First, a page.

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The Crux of building performance

Commissioning is arguably the most cost-effective process for short-term and long-term advantages to building owners, facility managers and building occupants, says Martin Williamson. However, he adds, there are many projects in the GCC region, where commissioning is not utilised or is carried out to a low standard.

| | Mar 5, 2021 | 12:42 pm
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Buildings often do not perform in an optimal and efficient way despite significant investment during design and construction. The reasons can be wide and varied, and there is a certain inevitability that issues during construction will arise, and decisions will be made that could ultimately affect the long-term performance of the building. Building Commissioning, when utilised correctly, is a systematic quality assurance process. It increases the likelihood of buildings operating in line with their design intent, by verifying and documenting the fact that building services are designed, installed, tested and are operating in line with the Owners Project Requirements (OPR). This is primarily done with detailed planning, organisation, coordination and control of all commissioning activities.

Martin Williamson

Conversely, a building that is not operating in line with project requirements can be inefficient from an energy standpoint, financially uneconomical or suffering from poor indoor environmental quality (IEQ), of which indoor air quality (IAQ) is a significant part. This scenario is particularly prominent across the GCC region, where commissioning is largely misunderstood, under-utilised or is carried out to a low standard. A study by Lawrence Berkeley National Laboratory (LBNL), based on a database of 643 buildings across approximately 100 million square feet of floor space, found the main causes of energy inefficiency in commercial buildings to be ductwork leakage, HVAC systems running and lights left on when spaces are unoccupied, ventilation systems incorrectly balanced, dampers not working and incorrect controls set-up, with an estimated 94.6 billion kilowatt hours annually (BkWh/year) wasted across the top 13 of 100 issues identified. Ductwork leakage was responsible for the greatest energy inefficiency, accounting for 28.6 BkWh/year alone, which has been seen to be a common issue across construction projects in the GCC region.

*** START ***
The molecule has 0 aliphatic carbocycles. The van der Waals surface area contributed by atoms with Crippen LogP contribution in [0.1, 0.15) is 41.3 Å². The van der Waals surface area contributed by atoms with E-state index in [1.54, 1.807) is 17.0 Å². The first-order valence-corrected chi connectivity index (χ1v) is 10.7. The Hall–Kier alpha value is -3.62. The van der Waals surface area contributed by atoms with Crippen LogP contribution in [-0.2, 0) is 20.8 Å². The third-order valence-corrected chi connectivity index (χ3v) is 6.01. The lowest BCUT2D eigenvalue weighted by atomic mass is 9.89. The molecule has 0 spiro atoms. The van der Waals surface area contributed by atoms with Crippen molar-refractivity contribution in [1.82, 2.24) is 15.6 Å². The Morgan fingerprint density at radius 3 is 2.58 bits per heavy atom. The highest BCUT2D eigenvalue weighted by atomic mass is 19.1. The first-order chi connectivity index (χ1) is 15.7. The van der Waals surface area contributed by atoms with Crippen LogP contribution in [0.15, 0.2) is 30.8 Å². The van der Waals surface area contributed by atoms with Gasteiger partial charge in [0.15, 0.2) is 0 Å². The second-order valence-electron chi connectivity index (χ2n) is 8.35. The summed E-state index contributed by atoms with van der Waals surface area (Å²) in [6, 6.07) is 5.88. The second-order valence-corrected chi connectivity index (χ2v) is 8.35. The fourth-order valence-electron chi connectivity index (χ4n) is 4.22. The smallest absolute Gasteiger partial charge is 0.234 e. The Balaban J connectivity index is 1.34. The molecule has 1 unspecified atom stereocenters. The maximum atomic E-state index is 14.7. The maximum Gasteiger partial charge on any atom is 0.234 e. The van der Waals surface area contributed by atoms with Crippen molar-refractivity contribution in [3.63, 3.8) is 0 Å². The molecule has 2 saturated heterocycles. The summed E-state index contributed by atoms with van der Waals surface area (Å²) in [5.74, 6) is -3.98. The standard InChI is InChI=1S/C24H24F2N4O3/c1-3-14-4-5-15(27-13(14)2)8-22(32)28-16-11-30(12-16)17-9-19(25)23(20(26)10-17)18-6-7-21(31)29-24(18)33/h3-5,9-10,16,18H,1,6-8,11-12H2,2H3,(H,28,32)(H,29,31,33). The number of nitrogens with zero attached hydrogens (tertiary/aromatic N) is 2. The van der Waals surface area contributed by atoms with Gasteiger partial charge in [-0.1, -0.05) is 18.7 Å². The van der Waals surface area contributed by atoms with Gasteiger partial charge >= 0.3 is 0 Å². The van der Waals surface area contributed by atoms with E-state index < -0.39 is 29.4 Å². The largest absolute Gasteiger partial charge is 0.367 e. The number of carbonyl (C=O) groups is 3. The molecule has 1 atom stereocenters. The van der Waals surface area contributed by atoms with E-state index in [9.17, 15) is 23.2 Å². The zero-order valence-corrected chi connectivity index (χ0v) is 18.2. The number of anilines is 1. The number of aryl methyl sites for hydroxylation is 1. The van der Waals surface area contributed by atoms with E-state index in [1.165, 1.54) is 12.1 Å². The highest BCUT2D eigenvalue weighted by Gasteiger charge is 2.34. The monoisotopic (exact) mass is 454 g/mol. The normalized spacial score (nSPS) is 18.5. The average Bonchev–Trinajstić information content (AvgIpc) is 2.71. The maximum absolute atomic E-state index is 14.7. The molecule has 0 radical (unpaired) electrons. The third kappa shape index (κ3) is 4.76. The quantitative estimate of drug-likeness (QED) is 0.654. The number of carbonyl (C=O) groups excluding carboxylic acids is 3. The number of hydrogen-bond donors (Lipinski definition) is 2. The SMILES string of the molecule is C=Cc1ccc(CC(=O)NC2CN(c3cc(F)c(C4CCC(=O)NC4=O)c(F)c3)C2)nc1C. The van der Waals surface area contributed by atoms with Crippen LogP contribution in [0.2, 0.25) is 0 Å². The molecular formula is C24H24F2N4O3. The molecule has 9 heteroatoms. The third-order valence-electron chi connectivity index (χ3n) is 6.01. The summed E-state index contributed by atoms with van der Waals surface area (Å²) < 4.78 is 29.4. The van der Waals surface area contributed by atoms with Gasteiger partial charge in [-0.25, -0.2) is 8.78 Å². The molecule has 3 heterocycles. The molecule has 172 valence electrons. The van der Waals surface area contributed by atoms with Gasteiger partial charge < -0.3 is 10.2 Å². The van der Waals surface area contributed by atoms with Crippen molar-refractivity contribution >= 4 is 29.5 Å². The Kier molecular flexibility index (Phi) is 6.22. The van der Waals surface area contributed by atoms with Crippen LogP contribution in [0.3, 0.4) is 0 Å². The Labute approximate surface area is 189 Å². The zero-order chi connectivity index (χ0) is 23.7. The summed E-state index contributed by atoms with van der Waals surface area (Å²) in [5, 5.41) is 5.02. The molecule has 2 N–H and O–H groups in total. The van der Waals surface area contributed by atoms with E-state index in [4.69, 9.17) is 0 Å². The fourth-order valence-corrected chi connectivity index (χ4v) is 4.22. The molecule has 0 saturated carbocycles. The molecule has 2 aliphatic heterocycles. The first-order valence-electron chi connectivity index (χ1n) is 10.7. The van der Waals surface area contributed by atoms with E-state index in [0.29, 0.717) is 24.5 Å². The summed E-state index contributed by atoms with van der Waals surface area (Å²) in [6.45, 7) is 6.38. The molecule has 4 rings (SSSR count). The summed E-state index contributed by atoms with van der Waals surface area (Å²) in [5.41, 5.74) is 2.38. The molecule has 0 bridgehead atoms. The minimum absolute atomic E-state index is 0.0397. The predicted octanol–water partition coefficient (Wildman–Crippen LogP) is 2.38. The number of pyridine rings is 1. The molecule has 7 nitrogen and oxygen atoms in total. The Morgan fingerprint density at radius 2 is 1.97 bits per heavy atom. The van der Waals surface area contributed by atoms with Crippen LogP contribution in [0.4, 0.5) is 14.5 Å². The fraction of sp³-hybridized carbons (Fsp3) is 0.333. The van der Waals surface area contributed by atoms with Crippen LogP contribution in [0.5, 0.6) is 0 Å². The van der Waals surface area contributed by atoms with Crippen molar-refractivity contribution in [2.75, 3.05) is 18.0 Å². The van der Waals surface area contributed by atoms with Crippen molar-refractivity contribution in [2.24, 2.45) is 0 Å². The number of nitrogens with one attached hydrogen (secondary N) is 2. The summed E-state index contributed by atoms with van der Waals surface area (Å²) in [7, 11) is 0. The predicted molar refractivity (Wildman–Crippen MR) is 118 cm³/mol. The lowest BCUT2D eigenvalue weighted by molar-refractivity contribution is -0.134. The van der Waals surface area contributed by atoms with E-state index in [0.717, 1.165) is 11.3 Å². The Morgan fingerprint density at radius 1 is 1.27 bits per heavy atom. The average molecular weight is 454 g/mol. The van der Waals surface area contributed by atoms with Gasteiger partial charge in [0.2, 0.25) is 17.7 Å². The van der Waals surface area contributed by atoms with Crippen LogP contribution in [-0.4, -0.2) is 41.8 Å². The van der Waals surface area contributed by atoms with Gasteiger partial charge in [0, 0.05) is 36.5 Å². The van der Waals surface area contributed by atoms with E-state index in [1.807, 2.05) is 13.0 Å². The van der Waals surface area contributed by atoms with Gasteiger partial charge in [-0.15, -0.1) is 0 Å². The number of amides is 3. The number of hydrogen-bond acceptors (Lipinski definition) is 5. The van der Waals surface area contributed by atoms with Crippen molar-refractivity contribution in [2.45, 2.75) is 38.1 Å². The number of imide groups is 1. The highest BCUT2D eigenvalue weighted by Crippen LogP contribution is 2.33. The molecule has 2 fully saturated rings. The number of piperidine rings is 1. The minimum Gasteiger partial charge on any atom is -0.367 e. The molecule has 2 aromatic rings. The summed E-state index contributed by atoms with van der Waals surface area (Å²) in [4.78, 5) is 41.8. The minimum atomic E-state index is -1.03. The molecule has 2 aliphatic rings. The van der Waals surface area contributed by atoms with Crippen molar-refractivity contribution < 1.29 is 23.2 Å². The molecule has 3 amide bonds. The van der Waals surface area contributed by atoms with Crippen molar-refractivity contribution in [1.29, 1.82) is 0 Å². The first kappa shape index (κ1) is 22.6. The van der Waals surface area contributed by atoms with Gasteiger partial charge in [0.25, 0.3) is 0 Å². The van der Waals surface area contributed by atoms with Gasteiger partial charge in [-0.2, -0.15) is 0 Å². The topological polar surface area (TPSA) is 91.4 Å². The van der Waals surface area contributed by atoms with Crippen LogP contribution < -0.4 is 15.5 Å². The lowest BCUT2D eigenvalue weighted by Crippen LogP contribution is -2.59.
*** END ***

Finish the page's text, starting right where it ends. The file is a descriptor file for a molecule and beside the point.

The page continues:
In addition to energy savings, correcting these issues would likely improve the indoor environment, as the identified issues would have an expected impact on heating and cooling, ventilation of spaces, and potential for drafts and noise. Identifying and correcting these commonly found issues should lead to an overall increase in occupant satisfaction. Commissioning is arguably the most cost-effective process for short-term and long-term advantages to building owners, facility managers and building occupants. However, there are many projects in the GCC region, where commissioning is not utilised or is carried out to a low standard. To put this in perspective, the LBNL study found the median cost for commissioning a new building accounted for 0.4% of the total construction cost. The data received demonstrates a significant 13% energy saving in new buildings, should commissioning and management be implemented effectively. On this basis, the client’s ROI would be 4.2 years.

The purpose of commissioning in new buildings is to ensure the performance requirements of the building owners’ objectives are achieved, making sure the building is operating as efficiently as it can at the time of handover. Commissioning in existing buildings is to validate whether the building is operating efficiently and to identify performance gaps, inefficiencies and improvements needed to return it to an efficient operational condition.